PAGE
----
Jesse Barfield is leading the major leagues in home runs and outfield assists. He'd trade them for moving Toronto into first place in the American League East. Barfield hit his 38th and 39th homers and got his 20th assist Wednesday night as the Blue Jays' Jimmy Key and Tom Henke stopped the New York Yankees on a six-hitter, 3-0, at New York. "(But) second place would be better than third," Barfield admitted after the Blue Jays moved within a half-game of the second-place Yankees.
SPORTS
May 26, 1985 | DAN HAFNER
Manager Bobby Cox can't help dreaming about the Toronto Blue Jays winning the pennant, but he knows it's much too early to talk about it. Rance Mulliniks and Ernie Whitt each drove in three runs Saturday at Cleveland to lead the soaring Blue Jays to a 10-7 victory, their sixth in a row. In the six games, the Blue Jays have scored 43 runs. The Blue Jays trailed, 7-6, going into the seventh, but Whitt singled in the tying run and hot-hitting Jesse Barfield singled in the go-ahead run.
SPORTS
May 13, 1989 | JOE DONNELLY, Newsday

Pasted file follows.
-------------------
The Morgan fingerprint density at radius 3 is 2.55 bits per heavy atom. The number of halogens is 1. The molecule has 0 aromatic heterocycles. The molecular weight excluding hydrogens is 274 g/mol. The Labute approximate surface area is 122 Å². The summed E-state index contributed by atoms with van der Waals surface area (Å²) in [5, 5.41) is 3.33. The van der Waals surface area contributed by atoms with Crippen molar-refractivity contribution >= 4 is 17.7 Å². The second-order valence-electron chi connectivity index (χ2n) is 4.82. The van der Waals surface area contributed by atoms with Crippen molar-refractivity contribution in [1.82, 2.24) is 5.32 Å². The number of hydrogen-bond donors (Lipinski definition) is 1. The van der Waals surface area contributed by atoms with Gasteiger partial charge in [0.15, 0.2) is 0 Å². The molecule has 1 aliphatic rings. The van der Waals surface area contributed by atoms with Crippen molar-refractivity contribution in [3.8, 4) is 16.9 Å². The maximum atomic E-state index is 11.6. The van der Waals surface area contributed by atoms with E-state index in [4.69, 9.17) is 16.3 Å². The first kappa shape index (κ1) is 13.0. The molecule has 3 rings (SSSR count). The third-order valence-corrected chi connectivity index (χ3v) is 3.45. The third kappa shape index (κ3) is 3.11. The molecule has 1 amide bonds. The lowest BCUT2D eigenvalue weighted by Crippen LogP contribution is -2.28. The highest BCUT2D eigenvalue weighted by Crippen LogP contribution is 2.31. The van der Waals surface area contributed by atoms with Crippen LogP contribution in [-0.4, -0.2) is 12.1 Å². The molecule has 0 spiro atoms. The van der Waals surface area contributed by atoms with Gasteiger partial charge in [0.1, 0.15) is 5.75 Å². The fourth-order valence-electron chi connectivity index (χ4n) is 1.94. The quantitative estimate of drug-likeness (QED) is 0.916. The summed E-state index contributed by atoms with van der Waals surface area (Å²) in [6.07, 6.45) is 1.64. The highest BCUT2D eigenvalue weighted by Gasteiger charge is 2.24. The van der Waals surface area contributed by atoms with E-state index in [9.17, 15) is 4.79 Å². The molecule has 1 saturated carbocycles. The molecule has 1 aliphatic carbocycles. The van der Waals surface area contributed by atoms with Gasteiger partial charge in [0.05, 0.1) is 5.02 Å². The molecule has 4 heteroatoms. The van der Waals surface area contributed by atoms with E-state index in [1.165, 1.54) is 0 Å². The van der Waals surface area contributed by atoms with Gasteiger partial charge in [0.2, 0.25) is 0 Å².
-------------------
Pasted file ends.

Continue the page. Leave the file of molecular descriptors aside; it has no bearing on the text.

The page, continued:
The longest month of Jesse Barfield's playing career is winding down. Just 10 more games on the road and he hopes to be settling down somewhere in New Jersey with his wife and three young children. "Living out of suitcases is overrated," Barfield said as he packed his belongings for the trip Thursday that landed him in Anaheim. He was in Anaheim with the Toronto Blue Jays, the last day of a week's trip to the West Coast, when he was traded to the New York Yankees on April 30. It was off to New York for two days.
SPORTS
May 1, 1989 | Associated Press
Jesse Barfield, mired in a two-year batting slump, was traded by the Toronto Blue Jays to the New York Yankees Sunday for left-hander Al Leiter. It was the first trade by Toronto General Manager Pat Gillick since Aug. 31, 1987, when the Blue Jays sent pitchers Jose Mesa and Oswald Peraza to Baltimore for left-hander Mike Flanagan. Barfield had his best season in 1986 when he hit .289 with a league-leading 40 home runs and 108 runs batted in. "It's a shock," Barfield said in Anaheim, where the Blue Jays were playing the Angels.